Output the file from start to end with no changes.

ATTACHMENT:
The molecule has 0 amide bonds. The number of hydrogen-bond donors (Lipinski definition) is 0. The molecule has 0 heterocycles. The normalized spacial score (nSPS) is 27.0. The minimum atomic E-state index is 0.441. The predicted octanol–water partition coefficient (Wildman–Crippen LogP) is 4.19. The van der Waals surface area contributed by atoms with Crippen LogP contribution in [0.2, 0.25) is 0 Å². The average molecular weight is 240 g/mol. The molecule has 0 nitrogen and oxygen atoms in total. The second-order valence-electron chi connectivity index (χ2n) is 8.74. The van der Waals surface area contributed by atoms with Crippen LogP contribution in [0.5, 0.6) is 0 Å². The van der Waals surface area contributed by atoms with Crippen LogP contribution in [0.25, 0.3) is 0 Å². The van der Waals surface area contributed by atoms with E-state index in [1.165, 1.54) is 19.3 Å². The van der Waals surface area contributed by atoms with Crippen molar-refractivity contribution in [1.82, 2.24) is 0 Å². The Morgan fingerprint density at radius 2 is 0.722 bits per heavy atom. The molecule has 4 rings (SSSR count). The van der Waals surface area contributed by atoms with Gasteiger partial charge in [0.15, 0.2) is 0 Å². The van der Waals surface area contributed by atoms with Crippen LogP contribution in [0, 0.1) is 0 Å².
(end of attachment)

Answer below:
The molecule has 0 amide bonds. The number of hydrogen-bond donors (Lipinski definition) is 0. The molecule has 0 heterocycles. The normalized spacial score (nSPS) is 27.0. The minimum atomic E-state index is 0.441. The predicted octanol–water partition coefficient (Wildman–Crippen LogP) is 4.19. The van der Waals surface area contributed by atoms with Crippen LogP contribution in [0.2, 0.25) is 0 Å². The average molecular weight is 240 g/mol. The molecule has 0 nitrogen and oxygen atoms in total. The second-order valence-electron chi connectivity index (χ2n) is 8.74. The van der Waals surface area contributed by atoms with Crippen LogP contribution in [0.5, 0.6) is 0 Å². The van der Waals surface area contributed by atoms with Crippen LogP contribution in [0.25, 0.3) is 0 Å². The van der Waals surface area contributed by atoms with E-state index in [1.165, 1.54) is 19.3 Å². The van der Waals surface area contributed by atoms with Crippen molar-refractivity contribution in [1.82, 2.24) is 0 Å². The Morgan fingerprint density at radius 2 is 0.722 bits per heavy atom. The molecule has 4 rings (SSSR count). The van der Waals surface area contributed by atoms with Gasteiger partial charge in [0.15, 0.2) is 0 Å². The van der Waals surface area contributed by atoms with Crippen LogP contribution in [0, 0.1) is 0 Å².